Let’s say that Dan has decided he would like to start trading CFDs. After hunting around for a trading platform that offers the features he wants, Dan decides that a company he has been monitoring, Joe Bloggs Enterprises, is set to experience a big jump in its share price, so he “goes long” and buys 4,000 CFDs at £5 each – that means a total contract value of £20,000.
The CFD provider requires a 5% margin in order to open a trade, so this amount (£1,000) is deducted from Dan’s account.
Happily for Dan, the shares jump a massive 10% from £5 to £5.50, which sees Dan gain close to £2,000, almost doubling his initial investment.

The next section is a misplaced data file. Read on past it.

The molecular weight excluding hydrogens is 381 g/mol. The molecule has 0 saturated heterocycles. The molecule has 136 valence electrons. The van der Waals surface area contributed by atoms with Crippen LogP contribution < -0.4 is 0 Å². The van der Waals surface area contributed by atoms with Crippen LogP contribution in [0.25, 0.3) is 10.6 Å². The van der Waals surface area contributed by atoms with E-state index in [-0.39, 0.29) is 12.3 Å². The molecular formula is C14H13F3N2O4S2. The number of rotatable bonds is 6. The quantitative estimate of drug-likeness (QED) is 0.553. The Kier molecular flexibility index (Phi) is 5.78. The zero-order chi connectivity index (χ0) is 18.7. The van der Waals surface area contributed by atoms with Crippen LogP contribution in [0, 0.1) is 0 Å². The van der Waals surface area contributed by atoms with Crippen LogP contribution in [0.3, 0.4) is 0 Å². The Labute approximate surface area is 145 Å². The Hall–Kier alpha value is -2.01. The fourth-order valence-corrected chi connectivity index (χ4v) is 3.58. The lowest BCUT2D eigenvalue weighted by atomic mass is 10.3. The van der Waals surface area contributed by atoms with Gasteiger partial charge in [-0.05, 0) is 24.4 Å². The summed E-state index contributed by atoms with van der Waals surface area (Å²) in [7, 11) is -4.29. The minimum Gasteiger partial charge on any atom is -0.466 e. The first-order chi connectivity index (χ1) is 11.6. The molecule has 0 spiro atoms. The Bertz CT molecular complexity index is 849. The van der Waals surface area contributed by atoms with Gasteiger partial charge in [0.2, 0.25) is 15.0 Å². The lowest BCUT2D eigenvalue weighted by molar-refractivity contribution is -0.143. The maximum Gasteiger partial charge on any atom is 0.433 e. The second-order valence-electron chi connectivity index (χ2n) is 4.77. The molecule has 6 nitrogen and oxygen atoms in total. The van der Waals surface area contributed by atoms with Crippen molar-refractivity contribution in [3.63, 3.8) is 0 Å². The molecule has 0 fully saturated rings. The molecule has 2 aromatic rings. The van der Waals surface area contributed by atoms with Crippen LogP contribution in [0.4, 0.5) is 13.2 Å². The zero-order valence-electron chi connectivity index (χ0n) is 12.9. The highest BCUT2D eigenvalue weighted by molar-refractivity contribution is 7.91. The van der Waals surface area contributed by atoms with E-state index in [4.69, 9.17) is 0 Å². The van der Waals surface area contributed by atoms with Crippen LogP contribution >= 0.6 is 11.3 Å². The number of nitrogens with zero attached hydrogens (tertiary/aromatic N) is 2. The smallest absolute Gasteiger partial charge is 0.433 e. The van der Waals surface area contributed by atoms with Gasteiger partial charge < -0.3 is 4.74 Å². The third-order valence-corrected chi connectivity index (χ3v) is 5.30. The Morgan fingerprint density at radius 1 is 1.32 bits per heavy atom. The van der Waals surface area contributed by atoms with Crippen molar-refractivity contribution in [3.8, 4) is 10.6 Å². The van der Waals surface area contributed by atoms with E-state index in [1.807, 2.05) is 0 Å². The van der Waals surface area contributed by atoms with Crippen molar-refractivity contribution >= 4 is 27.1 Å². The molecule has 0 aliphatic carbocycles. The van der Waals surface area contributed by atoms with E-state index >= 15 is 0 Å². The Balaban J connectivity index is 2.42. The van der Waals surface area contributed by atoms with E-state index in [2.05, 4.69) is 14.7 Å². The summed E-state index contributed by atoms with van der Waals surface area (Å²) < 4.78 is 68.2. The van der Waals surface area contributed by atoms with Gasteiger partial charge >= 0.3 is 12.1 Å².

Now, let’s say that Daniella has also been monitoring Joe Bloggs Enterprises and believed that the share price was about to go down. She “went short” and sold 4,000 CFDs at £5 each. Like Dan, she has a total contract value of £20,000 and puts down a 5% margin for £1,000. As the shares have gone up, instead of down, as Daniella predicted, she lost her initial £1000 and owes a further £1000.
This is why CFD trading is risky. Leverage allows both Dan and Daniella to borrow £19,000 to purchase their contracts. They are both at risk of losing more money then their initial investment, which Daniella ends up doing.